Wednesday, September 29, 2010

Mary Chesnut Blogged The Civil War

Mrs. Mary Boykin Miller Chesnut, 1823-1886, chronicler of the Civil War in the South, was a blogger.  

She was just about a century too soon.

And, her work encountered a few delays before it found a place on the internet, like starting out in 1905 as a book with actual paper pages and ink words.  However, her words are now available on the internet, giving her the status of blogger. 

And writer.  And author.  And literati.

And she never got paid, unless you count the astonishing satisfaction of writing because she wanted to and could.  She could not allow the vast panorama of life in her times, both large earth shaking events and small homely episodes, to go unrecorded.

No electronic keyboard, spell check, or formatting tools, she did it old school. The glow on her face as she wrote was undoubtedly from a candle flame. And the flame in her heart lit the rest of the way.

She’d crack open a blank page of “confederate paper” leather bound in a quarto sized notebook, dip her quill, and almost daily, pending illness or danger, scratch out in cursive an account of her very social life in wartime South Carolina.

Mary Chesnut’s diaries, all 45 volumes of them, sometimes spent time deep in a hole buried with the family silver to avoid confiscation by Yankee soldiers come to reap the spoils of war.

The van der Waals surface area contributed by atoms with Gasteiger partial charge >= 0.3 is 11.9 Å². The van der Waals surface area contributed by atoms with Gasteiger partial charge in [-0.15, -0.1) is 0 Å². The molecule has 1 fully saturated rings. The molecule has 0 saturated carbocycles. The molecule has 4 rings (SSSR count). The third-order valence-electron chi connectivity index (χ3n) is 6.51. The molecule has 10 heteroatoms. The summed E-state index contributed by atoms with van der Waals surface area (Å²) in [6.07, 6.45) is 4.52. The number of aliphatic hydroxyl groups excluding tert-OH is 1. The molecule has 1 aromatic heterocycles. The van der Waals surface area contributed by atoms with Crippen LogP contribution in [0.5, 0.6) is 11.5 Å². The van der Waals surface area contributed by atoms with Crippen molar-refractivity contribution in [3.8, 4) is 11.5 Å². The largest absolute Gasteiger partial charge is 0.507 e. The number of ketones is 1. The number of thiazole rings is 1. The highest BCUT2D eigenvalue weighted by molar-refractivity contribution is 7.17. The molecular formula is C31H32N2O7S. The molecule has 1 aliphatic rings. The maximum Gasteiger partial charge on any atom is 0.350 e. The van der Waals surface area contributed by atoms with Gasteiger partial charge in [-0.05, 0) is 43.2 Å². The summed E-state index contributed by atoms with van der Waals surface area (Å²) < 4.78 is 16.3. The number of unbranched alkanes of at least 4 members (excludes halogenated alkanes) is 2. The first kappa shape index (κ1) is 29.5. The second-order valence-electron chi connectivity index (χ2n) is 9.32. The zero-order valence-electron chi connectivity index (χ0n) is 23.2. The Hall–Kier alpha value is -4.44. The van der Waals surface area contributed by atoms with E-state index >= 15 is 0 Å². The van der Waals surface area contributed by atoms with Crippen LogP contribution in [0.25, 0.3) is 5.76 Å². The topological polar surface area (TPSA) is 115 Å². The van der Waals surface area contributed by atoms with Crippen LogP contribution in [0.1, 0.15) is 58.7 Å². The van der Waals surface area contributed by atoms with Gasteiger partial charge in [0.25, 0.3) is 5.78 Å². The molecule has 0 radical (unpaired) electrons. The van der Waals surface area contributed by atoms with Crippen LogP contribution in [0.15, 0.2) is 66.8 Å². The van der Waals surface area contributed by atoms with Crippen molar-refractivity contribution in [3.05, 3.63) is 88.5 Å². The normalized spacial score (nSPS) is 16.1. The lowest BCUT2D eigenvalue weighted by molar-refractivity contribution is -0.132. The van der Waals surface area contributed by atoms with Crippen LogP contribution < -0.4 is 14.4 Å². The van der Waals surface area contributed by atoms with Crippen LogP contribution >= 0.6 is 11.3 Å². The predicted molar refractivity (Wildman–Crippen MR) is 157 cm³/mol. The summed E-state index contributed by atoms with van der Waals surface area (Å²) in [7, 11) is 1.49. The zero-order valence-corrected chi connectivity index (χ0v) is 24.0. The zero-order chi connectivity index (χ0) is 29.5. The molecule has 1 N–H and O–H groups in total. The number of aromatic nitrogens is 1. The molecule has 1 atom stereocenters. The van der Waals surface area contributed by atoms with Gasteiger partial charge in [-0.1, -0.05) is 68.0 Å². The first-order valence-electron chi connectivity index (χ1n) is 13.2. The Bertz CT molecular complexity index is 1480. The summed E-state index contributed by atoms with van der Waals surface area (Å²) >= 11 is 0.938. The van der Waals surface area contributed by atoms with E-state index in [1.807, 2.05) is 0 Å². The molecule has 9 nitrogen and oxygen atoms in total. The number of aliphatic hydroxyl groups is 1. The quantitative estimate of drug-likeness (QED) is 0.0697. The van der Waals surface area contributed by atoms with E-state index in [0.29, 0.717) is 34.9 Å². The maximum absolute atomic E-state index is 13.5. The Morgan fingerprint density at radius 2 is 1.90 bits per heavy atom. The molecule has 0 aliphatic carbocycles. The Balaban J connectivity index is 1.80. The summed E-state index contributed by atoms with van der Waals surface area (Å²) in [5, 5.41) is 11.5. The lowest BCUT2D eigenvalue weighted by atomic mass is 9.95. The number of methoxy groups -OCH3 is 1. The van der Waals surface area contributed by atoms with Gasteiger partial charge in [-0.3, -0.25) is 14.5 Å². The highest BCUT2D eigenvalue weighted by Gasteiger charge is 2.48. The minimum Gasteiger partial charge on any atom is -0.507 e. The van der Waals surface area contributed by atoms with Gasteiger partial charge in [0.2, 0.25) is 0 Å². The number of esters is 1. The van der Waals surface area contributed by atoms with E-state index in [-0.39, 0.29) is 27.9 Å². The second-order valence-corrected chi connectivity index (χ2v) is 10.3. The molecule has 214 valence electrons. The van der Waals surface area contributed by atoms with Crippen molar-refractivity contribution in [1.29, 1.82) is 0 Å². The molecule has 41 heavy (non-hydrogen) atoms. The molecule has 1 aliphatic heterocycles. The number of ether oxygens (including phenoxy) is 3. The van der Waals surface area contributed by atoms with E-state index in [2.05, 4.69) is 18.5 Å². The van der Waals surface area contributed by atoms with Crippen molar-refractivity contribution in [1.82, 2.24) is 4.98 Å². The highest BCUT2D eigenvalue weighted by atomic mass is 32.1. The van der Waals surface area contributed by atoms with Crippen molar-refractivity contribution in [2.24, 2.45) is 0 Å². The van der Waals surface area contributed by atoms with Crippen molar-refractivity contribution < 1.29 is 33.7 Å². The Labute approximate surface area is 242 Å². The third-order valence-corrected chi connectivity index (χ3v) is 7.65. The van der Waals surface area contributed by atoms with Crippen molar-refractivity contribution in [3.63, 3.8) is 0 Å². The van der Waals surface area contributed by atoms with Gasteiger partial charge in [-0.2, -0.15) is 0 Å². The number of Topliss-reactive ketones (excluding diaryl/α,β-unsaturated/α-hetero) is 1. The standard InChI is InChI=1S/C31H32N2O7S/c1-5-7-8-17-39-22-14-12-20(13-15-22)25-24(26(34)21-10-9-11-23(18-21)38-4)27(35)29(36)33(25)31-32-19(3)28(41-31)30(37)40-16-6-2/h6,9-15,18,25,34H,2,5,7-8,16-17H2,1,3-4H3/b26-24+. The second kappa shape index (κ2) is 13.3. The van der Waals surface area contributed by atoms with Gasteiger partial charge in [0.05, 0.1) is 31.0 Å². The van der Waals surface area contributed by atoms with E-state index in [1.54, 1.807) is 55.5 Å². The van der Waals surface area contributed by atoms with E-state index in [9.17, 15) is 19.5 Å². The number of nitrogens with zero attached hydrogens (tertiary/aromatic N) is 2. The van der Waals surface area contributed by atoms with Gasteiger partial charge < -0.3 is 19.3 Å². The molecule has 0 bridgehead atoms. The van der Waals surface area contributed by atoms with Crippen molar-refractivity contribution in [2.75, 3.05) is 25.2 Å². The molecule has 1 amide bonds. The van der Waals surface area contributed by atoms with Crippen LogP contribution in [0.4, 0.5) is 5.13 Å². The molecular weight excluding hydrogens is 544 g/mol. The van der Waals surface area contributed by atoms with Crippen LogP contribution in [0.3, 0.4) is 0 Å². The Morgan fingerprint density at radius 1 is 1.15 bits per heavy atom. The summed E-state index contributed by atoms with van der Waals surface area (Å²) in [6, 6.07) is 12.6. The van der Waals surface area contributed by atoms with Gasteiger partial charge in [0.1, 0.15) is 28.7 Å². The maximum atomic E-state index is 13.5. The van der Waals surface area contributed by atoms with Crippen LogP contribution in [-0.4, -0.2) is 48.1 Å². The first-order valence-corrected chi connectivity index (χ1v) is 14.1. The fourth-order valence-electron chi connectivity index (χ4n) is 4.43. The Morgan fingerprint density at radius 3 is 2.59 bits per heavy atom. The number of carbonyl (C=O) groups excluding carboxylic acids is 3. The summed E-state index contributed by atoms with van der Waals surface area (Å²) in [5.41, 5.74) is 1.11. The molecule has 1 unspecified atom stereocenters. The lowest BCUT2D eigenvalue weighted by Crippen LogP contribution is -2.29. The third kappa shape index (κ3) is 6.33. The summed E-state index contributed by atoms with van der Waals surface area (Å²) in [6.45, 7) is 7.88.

Of keeping her journal, she wrote:

"Why do you write in your diary at all," someone said to me, "if, as you say, you have to contradict every day what you wrote yesterday?" "Because I tell the tale as it is told to me. I write current rumor. I do not vouch for anything."

That sounds like we 21st century bloggers explaining ourselves.

Hers was not an academic or legalistic depiction of the politics or social conventions of the day. She wrote with a “delightful unconscious frankness” * similar to the raw and unselfconscious tone found in many modern day blogs. She wrote in her own voice, unpretentious and honest.

Of Manassas she wrote:

August 8th. - To-day I saw a sword captured at Manassas. The man who brought the sword, in the early part of the fray, was taken prisoner by the Yankees. They stripped him, possessed themselves of his sleeve-buttons, and were in the act of depriving him of his boots when the rout began and the play was reversed; proceedings then took the opposite tack.

Of Abraham Lincoln she wrote: